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Fees
Thread poster: Angel_7

Angel_7  Identity Verified
United Kingdom
Local time: 04:29
French to English
+ ...
Jul 7, 2005

I am just new to translation and find that fees charged by translators vary enormously. There is not much guidance for beginners. What is an average rate for French/Spanish to English for a standard text and more specialised legal and medical texts? Also, as a beginner should I be charging less or not necessarily?

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François Rossi  Identity Verified
Local time: 04:29
English to French
+ ...
Assessing fees Jul 7, 2005

Contact your local professional body such as ITI, SFT, ATA...

THey will be able to help and tell you what the local marketplace is.


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Jack Doughty  Identity Verified
United Kingdom
Local time: 04:29
Member (2000)
Russian to English
+ ...
ITI Rates & Salaries Survey Jul 7, 2005

You can download the ITI Rates & Salaries Survey from
http://www.iti.org.uk/indexMain.html and selecting "Publications" from the menu on the left.
It is dated 2001, but rates haven't changed much since then.


[Edited at 2005-07-07 22:33]


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Alexander Misailov
Russian to English
+ ...
Source or target Jul 11, 2005

What is more customary charging policy: per source text word or target (the end result)?

Thanks.


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cendrine marrouat
English to French
+ ...
per target word Jul 11, 2005

Alexander Misailov wrote:

What is more customary charging policy: per source text word or target (the end result)?

Thanks.


Hi!
Usually, translators charge per source word.


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Özden Arıkan  Identity Verified
Germany
Local time: 05:29
Member
English to Turkish
Charging by the source is what I prefer Jul 12, 2005

I charge by the source, and feel much more comfortable with it, because then you may know beforehand how much money you'll get at the end of the project. Also, the difference between source and target counts might be significant with certain pairs; especially with agglutinative languages like Turkish -my target language- and Germanic languages with compound words. The difference in source and target quotes might be as high as by 25% in that case, which makes things complicated, of course.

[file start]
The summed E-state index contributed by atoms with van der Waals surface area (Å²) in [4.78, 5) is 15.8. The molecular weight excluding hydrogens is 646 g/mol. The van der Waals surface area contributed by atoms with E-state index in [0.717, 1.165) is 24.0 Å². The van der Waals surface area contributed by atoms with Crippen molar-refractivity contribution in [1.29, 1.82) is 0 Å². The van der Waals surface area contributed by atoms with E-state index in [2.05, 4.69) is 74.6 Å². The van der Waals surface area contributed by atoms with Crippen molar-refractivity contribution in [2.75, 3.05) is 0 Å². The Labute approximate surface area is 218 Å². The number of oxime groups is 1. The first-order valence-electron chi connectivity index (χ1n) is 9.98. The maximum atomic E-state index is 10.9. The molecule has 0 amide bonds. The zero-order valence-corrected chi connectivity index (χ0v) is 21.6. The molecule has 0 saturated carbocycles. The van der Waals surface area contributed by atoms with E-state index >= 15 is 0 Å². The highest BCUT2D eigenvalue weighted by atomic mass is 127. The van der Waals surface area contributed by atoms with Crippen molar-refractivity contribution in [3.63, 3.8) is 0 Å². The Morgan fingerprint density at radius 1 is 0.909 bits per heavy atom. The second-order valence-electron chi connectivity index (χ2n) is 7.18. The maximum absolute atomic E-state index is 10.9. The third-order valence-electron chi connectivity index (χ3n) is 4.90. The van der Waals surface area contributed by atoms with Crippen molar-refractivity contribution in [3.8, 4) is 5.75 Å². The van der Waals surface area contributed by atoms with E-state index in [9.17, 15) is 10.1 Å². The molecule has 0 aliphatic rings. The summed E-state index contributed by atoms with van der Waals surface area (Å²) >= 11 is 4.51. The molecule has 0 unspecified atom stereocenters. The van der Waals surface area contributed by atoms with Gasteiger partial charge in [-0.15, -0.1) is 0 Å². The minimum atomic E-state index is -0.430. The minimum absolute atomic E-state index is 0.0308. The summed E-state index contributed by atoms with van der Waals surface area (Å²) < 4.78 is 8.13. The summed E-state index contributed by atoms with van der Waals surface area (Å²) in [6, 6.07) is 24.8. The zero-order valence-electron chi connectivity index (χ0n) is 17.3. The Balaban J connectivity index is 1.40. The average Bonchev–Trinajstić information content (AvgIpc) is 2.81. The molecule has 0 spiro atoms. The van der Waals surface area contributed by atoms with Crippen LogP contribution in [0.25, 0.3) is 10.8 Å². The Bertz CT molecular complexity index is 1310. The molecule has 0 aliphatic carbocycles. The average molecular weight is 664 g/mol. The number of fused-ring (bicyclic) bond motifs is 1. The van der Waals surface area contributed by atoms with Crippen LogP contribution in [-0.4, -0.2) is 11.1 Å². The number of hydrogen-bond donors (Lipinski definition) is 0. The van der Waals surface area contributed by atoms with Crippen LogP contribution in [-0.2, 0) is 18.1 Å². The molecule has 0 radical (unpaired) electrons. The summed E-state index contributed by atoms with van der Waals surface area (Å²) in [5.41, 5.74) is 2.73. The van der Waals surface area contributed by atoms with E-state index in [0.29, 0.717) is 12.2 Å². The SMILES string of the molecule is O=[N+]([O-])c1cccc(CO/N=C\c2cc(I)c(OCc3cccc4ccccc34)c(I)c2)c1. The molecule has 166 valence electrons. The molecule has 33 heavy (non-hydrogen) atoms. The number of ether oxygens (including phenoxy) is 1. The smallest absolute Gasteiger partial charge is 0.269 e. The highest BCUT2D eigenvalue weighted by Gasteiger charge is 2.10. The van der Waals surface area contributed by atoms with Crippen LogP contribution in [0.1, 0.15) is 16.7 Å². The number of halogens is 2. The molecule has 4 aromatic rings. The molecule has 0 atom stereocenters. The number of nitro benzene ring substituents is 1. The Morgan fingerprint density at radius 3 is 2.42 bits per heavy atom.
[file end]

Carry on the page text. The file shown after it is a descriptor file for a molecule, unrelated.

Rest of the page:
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Angel_7  Identity Verified
United Kingdom
Local time: 04:29
French to English
+ ...
TOPIC STARTER
Huge differences in fees Jul 21, 2005

Actually I have just noticed that it is impossible to have a standard fee with agencies. I recently sent my CV to my agency in Northern Ireland and they emailed me to say that most of their translators charge £45 per 1000 words for French and Spanish and they would not consider working with me unless I charged less: I had quoted £50 and £60 for more specialised texts. When I checked their website I noticed that they only charge customers £75, specialist texts included, so this may be why they need translators who charge less. I also noticed that this agency is not VAT registered (they say NO VAT), which surely must be unusual for a translation agency. On the other hand I have come across agencies in London who charge customers £120 for specialised texts, so I would easily get away with the above rates, and it may seem unprofessional I charged £45. Does this mean that you should leave the agency to decide the fee or is there another way of negotiating?

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cendrine marrouat
English to French
+ ...
Difference between a professional translator and any other translator Jul 21, 2005

Sarah390 wrote:

Actually I have just noticed that it is impossible to have a standard fee with agencies. I recently sent my CV to my agency in Northern Ireland and they emailed me to say that most of their translators charge £45 per 1000 words for French and Spanish and they would not consider working with me unless I charged less: I had quoted £50 and £60 for more specialised texts. When I checked their website I noticed that they only charge customers £75, specialist texts included, so this may be why they need translators who charge less. I also noticed that this agency is not VAT registered (they say NO VAT), which surely must be unusual for a translation agency. On the other hand I have come across agencies in London who charge customers £120 for specialised texts, so I would easily get away with the above rates, and it may seem unprofessional I charged £45. Does this mean that you should leave the agency to decide the fee or is there another way of negotiating?